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C5 (Series 1) AL4 Auto Oil Change Questions

JAJEA

Member
300K (actually 290K) kilometres on the odometer about to click over and since it's a while since it has had an ATF oil (or should say ah half) change, I thought that it's about time as with some very hot recent days here in Melbourne - its been misbehaving at times.
Up to now, I've been a great believer if it ain't broke; don't fix it!
So, upon "attempting to do so" and under the great advise of some AF'r some time ago, don't drain the oil, until you locate the filling point. That was a task in its own right. Only after degreasing the top of the AL4, was I able to see it let alone get to it, nevertheless I knew where it was and thus attempted to remove the drain plug.
Armed with the 27mm 3/4" drive socket, I attempted to remove the drain plug but found no 27mm drain plug (and no 19mm oil level plug by the way).

What was/is there is a standard oil drain plug WITH a 8mm Square Drive. I had modified a standard 3" 3/8" extension drive to 8mm by grinding and filing it to 8mm square. This drain plug is so tight that the 8mm square drive started to distort and no doubt shear off if I had continued. So, I sought a proper Chrome Vanadium 8mm plug tool and to my disbelief, (I went to five [5] stores that I expected to have it), they did not know what I was talking about. On Monday, the Bearing place I visit will have enjoyed its holiday and will open - I hope they have *8mm or 5/16" key bars available so I can adapt to another home made tool.

Questions,
1. Why no oil level set up, does this mean, simply drain and add 3l of ATF?
2. Is it possible that previous (dealer) workshops dispensed with the 27mm drain plug and 19mm levelling plug and simply replaced them with a single drain plug.? I can assure you that the previous one owner never touched anything under the bonnet.
3. Is this contrary to available documentation as to how to correctly top up oil level on a AL4 Auto G/B?
4. Our C5 is a late 2004 model, was there a change from the 2 drain plugs to a single drain plug?
5. Why did they do it up so tight that my home made tool failed? My home made tools don't fail by the way.

Best regards,
John
 

dmccurtayne

Well-known member
Some al4s have a plastic sleeve inside the box for level checking so once that bolt is out you remove it with an Allen key. I believe from memory the one bolt type was a revision. Once you get it apart it will be obvious. I’ve had them pretty tight in the past normally from people over doing it not the factory.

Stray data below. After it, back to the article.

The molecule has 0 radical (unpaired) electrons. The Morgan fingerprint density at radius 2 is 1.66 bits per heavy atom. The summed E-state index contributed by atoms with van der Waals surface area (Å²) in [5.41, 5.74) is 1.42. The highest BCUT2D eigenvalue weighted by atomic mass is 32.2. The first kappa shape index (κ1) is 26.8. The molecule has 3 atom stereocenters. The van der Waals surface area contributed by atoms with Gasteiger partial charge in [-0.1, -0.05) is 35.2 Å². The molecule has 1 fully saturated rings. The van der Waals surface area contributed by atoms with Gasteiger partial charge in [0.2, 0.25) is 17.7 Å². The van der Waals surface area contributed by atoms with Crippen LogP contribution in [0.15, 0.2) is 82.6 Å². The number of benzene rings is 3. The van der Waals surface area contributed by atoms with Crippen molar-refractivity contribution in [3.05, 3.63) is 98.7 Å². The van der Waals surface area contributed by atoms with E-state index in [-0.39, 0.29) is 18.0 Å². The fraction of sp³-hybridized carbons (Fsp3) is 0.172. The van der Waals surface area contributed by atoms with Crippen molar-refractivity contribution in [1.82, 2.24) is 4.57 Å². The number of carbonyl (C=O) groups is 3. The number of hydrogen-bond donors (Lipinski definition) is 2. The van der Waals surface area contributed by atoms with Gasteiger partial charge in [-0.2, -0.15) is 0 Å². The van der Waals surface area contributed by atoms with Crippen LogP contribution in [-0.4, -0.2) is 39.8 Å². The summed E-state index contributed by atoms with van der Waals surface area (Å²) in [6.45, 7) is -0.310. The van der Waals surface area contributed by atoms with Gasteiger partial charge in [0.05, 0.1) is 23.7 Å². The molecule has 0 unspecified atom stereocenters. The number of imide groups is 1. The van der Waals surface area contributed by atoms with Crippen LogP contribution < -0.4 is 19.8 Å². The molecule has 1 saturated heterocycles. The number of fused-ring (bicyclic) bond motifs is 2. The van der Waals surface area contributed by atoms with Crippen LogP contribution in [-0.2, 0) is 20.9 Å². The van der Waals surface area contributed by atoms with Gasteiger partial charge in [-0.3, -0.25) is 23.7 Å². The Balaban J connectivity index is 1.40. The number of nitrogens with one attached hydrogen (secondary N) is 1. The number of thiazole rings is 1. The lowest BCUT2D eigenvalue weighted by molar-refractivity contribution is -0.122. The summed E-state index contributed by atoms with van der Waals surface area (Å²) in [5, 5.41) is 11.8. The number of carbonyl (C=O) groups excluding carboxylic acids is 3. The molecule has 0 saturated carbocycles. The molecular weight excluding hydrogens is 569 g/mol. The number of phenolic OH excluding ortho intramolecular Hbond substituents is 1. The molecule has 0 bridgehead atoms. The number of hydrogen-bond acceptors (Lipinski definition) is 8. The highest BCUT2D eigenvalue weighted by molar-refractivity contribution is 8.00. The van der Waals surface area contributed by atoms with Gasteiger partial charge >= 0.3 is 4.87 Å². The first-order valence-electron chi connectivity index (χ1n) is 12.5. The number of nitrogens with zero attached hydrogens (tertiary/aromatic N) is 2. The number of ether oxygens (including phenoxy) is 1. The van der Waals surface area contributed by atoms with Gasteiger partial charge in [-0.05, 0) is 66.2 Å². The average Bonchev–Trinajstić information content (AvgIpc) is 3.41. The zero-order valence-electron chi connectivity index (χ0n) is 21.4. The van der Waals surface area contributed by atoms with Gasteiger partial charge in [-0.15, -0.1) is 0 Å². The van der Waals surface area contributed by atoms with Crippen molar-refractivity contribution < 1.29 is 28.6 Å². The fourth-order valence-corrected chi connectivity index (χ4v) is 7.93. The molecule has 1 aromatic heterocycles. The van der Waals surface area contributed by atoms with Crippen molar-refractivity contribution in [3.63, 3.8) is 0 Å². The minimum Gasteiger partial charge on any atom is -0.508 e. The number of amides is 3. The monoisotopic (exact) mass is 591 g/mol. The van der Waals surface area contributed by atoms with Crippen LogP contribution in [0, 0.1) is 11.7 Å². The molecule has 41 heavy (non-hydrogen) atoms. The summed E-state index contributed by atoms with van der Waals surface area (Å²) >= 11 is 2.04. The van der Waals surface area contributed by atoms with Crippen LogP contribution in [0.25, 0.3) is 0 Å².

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dimistyle

Active member
Ah the AL4 oil change process....search AF its all documented. You will need at least 8L to complete the drain and fill process 3 times to remove the contaminated oil from the torque converter and can take 2 - 3L each time.
Never found a 8mm square socket either always cut a 8mm square door handle rod but never that tight to completely distort the rod. A 9mm socket fits over the 8mm square rod.

Penrite is on special ATM at the usual suspects
 

dmccurtayne

Well-known member
Please leave questions on the forum so other people get the benefit of answers.

So David, will I find that plastic sleeve within the filler port upon removal of the filler plug or is it within the drain plug?

The sleeve will be in the drain area it needs to be removed to fully drain the gearbox it takes the place of the large bolt in the other setup.
 
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jaahn

1000+ Posts
Hi JAJEA :)
The later models had a revision as said and have a square recess plug, that you found, and up the hole is a plastic tube with a hex hole in it so it can be removed for draining the oil. Then you replace the tube as far as it will go up(not too tight) and that will give the oil fill level. By memory the allen key required is 8MM using the long end.
For 30 years I have used a home made square tool. Renaults use them. I found a high tensile bolt, (check the head markings), and cut off the thread. Check that it is big enough so when grinding the round shank to square it is the correct size with full corners. Do not soften it by getting it hot, use water dipping. Then use a socket on the head. I had found that the cheaper small socket drivers did distort on tight plugs as they have a ball hole in them and are cheap shit too.